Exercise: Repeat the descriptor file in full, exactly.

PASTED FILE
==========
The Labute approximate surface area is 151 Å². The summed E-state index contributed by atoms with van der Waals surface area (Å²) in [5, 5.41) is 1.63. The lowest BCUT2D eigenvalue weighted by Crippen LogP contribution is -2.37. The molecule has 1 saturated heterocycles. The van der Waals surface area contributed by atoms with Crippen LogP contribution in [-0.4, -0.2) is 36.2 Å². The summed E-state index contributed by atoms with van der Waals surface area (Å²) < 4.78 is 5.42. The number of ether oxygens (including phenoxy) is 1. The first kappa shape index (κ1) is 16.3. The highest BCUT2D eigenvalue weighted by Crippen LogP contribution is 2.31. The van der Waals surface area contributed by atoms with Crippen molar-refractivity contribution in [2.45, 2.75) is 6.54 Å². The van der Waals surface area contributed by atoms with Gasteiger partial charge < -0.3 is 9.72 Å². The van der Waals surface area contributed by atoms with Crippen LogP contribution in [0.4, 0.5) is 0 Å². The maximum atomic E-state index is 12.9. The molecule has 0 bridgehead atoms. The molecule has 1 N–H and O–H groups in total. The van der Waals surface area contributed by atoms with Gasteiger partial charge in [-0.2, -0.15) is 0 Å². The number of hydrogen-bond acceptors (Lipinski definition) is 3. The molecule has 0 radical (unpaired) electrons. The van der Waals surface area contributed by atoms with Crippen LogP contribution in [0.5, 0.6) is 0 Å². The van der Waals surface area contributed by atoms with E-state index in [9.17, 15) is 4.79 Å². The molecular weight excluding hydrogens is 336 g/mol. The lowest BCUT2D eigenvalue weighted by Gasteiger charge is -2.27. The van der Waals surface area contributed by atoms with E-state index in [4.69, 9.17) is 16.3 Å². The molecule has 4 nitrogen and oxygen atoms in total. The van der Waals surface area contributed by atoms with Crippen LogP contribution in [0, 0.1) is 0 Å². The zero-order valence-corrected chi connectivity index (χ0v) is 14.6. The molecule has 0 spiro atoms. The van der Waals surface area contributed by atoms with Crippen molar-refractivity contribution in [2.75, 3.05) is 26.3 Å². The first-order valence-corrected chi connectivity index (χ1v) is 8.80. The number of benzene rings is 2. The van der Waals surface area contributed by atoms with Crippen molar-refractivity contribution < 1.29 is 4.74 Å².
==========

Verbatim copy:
The Labute approximate surface area is 151 Å². The summed E-state index contributed by atoms with van der Waals surface area (Å²) in [5, 5.41) is 1.63. The lowest BCUT2D eigenvalue weighted by Crippen LogP contribution is -2.37. The molecule has 1 saturated heterocycles. The van der Waals surface area contributed by atoms with Crippen LogP contribution in [-0.4, -0.2) is 36.2 Å². The summed E-state index contributed by atoms with van der Waals surface area (Å²) < 4.78 is 5.42. The number of ether oxygens (including phenoxy) is 1. The first kappa shape index (κ1) is 16.3. The highest BCUT2D eigenvalue weighted by Crippen LogP contribution is 2.31. The van der Waals surface area contributed by atoms with Crippen molar-refractivity contribution in [2.45, 2.75) is 6.54 Å². The van der Waals surface area contributed by atoms with Gasteiger partial charge < -0.3 is 9.72 Å². The van der Waals surface area contributed by atoms with Crippen LogP contribution in [0.4, 0.5) is 0 Å². The maximum atomic E-state index is 12.9. The molecule has 0 bridgehead atoms. The molecule has 1 N–H and O–H groups in total. The van der Waals surface area contributed by atoms with Gasteiger partial charge in [-0.2, -0.15) is 0 Å². The number of hydrogen-bond acceptors (Lipinski definition) is 3. The molecule has 0 radical (unpaired) electrons. The van der Waals surface area contributed by atoms with Crippen LogP contribution in [0.5, 0.6) is 0 Å². The van der Waals surface area contributed by atoms with E-state index in [9.17, 15) is 4.79 Å². The molecular weight excluding hydrogens is 336 g/mol. The lowest BCUT2D eigenvalue weighted by Gasteiger charge is -2.27. The van der Waals surface area contributed by atoms with E-state index in [4.69, 9.17) is 16.3 Å². The molecule has 4 nitrogen and oxygen atoms in total. The van der Waals surface area contributed by atoms with Crippen LogP contribution in [0, 0.1) is 0 Å². The zero-order valence-corrected chi connectivity index (χ0v) is 14.6. The molecule has 0 spiro atoms. The van der Waals surface area contributed by atoms with Crippen molar-refractivity contribution in [2.75, 3.05) is 26.3 Å². The first-order valence-corrected chi connectivity index (χ1v) is 8.80. The number of benzene rings is 2. The van der Waals surface area contributed by atoms with Crippen molar-refractivity contribution < 1.29 is 4.74 Å².